by Staff Writers
Pasadena CA (JPL) Jul 12, 2013
Opportunity is in good health. On Sol 3351 (June 27, 2013), the rover drove over 393 feet (over 120 meters), heading toward 'Solander Point' on the rim of Endeavour Crater. Also on that sol, a set of diagnostics were performed on the Joint 3 (elbow) potentiometer on the robotic arm.
This potentiometer is a sensor that can indicate if the arm has moved. Arm movement is not intended during a drive. Preliminary analysis indicates that the readings from the potentiometer were anomalous and that the arm did not move. The project is masking those readings in the rover's flight software so that anomalous readings will not halt a drive.
In a two-sol plan, Opportunity performed a 'touch 'n go,' using the robotic arm one sol and driving the next sol, on Sols 3352 and 3353, (June 28 and June 30, 2013, using the Pacific Daylight Time date at noon of the sol; no sol's noon fell on June 29). On the first sol, the Microscopic Imager (MI) collected a mosaic of a surface target. The Alpha Particle X-ray Spectrometer (APXS) then collected data overnight.
On the second sol of the plan, the rover drove over 98 feet (over 30 meters). On Sol 3355 (July 2, 2013), Opportunity completed another long drive, over 262 feet (over 118 meters).
In preparation for the long Fourth of July holiday period, two sets of three-sol plans were developed to keep Opportunity busy while the flight team had time off. The first plan covered sols 3356 to 3358 (July 3 to July 5, 2013). A 82-foot (25-meter) drive was sequenced for the first sol, with a special automatic stop to use rover tilt and achieve maximum power generation for later activities.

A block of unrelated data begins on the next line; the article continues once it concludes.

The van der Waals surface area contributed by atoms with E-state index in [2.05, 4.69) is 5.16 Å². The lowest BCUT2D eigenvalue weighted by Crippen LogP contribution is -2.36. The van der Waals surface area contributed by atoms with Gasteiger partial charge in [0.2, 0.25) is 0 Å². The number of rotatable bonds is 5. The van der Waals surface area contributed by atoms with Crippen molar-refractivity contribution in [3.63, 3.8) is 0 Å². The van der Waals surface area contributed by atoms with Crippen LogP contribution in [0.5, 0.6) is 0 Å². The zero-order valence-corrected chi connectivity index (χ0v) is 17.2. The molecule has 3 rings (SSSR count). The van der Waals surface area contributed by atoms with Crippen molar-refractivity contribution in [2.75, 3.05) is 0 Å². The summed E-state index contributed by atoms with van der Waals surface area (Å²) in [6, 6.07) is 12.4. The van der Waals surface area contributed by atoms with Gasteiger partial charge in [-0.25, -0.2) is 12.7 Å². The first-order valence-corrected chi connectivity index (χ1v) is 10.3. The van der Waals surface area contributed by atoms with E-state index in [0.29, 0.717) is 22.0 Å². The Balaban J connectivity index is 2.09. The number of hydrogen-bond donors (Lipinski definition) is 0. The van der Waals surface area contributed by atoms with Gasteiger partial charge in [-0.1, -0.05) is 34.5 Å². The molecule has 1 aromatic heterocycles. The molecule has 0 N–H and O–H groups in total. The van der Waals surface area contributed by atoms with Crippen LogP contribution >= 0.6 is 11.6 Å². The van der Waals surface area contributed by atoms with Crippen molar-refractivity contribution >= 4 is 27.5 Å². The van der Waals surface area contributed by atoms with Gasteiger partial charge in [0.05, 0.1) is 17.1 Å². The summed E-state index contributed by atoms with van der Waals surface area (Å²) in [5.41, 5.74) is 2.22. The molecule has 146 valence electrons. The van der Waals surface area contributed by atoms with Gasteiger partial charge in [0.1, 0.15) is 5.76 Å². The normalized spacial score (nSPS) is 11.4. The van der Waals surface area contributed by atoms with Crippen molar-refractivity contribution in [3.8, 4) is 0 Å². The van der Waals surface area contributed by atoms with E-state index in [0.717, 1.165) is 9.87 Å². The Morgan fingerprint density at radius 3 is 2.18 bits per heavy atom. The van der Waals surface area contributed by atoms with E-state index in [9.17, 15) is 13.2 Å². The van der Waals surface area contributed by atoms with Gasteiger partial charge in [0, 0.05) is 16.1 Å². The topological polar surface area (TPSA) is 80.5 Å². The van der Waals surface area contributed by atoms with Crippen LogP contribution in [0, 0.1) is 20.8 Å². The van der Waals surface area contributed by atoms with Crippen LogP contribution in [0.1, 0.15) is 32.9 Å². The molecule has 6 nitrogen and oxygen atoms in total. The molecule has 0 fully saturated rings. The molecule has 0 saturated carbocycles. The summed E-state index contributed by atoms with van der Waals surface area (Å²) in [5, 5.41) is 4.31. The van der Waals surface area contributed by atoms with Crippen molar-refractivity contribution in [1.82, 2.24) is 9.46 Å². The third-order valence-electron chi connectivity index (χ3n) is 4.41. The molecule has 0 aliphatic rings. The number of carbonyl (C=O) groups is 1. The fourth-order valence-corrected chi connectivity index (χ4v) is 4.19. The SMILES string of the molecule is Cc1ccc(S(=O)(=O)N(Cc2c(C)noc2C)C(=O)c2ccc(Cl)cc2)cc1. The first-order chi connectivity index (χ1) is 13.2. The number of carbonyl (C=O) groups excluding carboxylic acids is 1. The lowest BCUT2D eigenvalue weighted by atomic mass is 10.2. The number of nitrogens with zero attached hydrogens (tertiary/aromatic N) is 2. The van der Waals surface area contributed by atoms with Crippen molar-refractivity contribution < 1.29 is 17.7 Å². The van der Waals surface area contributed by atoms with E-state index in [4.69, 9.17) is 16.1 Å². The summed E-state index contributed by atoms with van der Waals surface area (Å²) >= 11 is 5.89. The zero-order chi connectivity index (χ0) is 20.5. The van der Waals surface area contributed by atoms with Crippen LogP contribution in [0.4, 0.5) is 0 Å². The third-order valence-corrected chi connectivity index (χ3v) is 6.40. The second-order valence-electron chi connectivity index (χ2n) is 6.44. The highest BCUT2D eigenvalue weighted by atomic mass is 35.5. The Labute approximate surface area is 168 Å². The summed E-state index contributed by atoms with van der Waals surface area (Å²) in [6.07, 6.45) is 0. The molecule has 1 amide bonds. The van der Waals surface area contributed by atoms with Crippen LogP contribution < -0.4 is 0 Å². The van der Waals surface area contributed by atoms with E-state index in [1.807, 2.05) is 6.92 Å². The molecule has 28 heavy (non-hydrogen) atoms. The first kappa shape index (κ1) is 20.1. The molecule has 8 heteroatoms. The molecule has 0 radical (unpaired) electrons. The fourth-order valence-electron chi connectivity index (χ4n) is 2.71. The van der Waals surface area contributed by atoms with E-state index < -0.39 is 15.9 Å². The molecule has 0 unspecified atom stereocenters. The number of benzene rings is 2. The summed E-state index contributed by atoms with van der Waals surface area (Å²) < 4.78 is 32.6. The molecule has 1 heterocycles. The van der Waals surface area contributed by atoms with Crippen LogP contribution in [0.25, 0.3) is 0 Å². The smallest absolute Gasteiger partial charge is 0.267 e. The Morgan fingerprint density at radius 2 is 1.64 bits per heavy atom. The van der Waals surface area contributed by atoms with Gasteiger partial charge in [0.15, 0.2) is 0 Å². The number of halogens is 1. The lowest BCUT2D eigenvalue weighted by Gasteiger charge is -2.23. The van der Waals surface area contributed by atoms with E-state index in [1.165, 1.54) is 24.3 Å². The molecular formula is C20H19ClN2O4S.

On the second sol, the rover made an atmospheric argon measurement with the Alpha Particle X-ray Spectrometer (APXS). It conducted routine remote-sensing measurements on the third sol. With the drive results from Sol 3356 (July 3, 2013) received in time for planning the next three-sol plan, the flight team sequenced another drive for Sol 3360 (July 7, 2013) after a special observation of both of Mars' moons.
Opportunity imaged Phobos and Deimos with the Panoramic Camera (Pancam) very early on the morning of that sol, using that extra energy from the rover's favorable tilt. After the observation finished, the rover drove 138 feet (42 meters). It spent the final sol of this three-sol plan recharging batteries with some light remote-sensing observations.
After the holiday, Opportunity continued to push closer to Solander Point with a drive on Sol 3362 (July 9, 2013) that exceeded 291 feet (88.7 meters) and a drive on Sol 3363 (July 10, 2013) of about 193 feet (59 meters).
As of Sol 3363 (July 10, 2013), the solar array energy production is 435 watt-hours with an atmospheric opacity (Tau) of 0.786 and a solar array dust factor of 0.606.
Total odometry is 23.35 miles (37.58 kilometers).
Mars Rovers at JPL
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